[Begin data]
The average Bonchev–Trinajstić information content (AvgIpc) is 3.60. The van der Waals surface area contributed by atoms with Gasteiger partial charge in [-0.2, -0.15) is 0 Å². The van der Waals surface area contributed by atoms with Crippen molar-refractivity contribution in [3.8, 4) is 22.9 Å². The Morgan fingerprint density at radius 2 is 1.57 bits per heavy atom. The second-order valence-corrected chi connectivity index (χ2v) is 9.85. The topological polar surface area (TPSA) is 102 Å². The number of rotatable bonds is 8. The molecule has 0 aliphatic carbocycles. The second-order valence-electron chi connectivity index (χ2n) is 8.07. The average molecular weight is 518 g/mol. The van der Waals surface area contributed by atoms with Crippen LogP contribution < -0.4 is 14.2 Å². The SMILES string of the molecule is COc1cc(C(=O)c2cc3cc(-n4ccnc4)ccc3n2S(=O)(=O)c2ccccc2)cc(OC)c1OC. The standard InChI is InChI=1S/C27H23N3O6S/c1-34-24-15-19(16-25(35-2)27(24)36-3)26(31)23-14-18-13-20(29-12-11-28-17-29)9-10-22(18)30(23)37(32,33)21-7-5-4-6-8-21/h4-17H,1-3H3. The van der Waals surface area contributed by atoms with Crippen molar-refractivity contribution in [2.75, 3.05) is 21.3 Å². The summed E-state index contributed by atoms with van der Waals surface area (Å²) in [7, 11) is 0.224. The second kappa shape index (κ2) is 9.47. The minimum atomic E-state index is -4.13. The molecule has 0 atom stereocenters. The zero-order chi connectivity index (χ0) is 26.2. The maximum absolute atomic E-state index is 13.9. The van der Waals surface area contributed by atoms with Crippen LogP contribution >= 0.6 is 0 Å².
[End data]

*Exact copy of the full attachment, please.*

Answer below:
The average Bonchev–Trinajstić information content (AvgIpc) is 3.60. The van der Waals surface area contributed by atoms with Gasteiger partial charge in [-0.2, -0.15) is 0 Å². The van der Waals surface area contributed by atoms with Crippen molar-refractivity contribution in [3.8, 4) is 22.9 Å². The Morgan fingerprint density at radius 2 is 1.57 bits per heavy atom. The second-order valence-corrected chi connectivity index (χ2v) is 9.85. The topological polar surface area (TPSA) is 102 Å². The number of rotatable bonds is 8. The molecule has 0 aliphatic carbocycles. The second-order valence-electron chi connectivity index (χ2n) is 8.07. The average molecular weight is 518 g/mol. The van der Waals surface area contributed by atoms with Crippen LogP contribution < -0.4 is 14.2 Å². The SMILES string of the molecule is COc1cc(C(=O)c2cc3cc(-n4ccnc4)ccc3n2S(=O)(=O)c2ccccc2)cc(OC)c1OC. The standard InChI is InChI=1S/C27H23N3O6S/c1-34-24-15-19(16-25(35-2)27(24)36-3)26(31)23-14-18-13-20(29-12-11-28-17-29)9-10-22(18)30(23)37(32,33)21-7-5-4-6-8-21/h4-17H,1-3H3. The van der Waals surface area contributed by atoms with Crippen molar-refractivity contribution in [2.75, 3.05) is 21.3 Å². The summed E-state index contributed by atoms with van der Waals surface area (Å²) in [7, 11) is 0.224. The second kappa shape index (κ2) is 9.47. The minimum atomic E-state index is -4.13. The molecule has 0 atom stereocenters. The zero-order chi connectivity index (χ0) is 26.2. The maximum absolute atomic E-state index is 13.9. The van der Waals surface area contributed by atoms with Crippen LogP contribution >= 0.6 is 0 Å².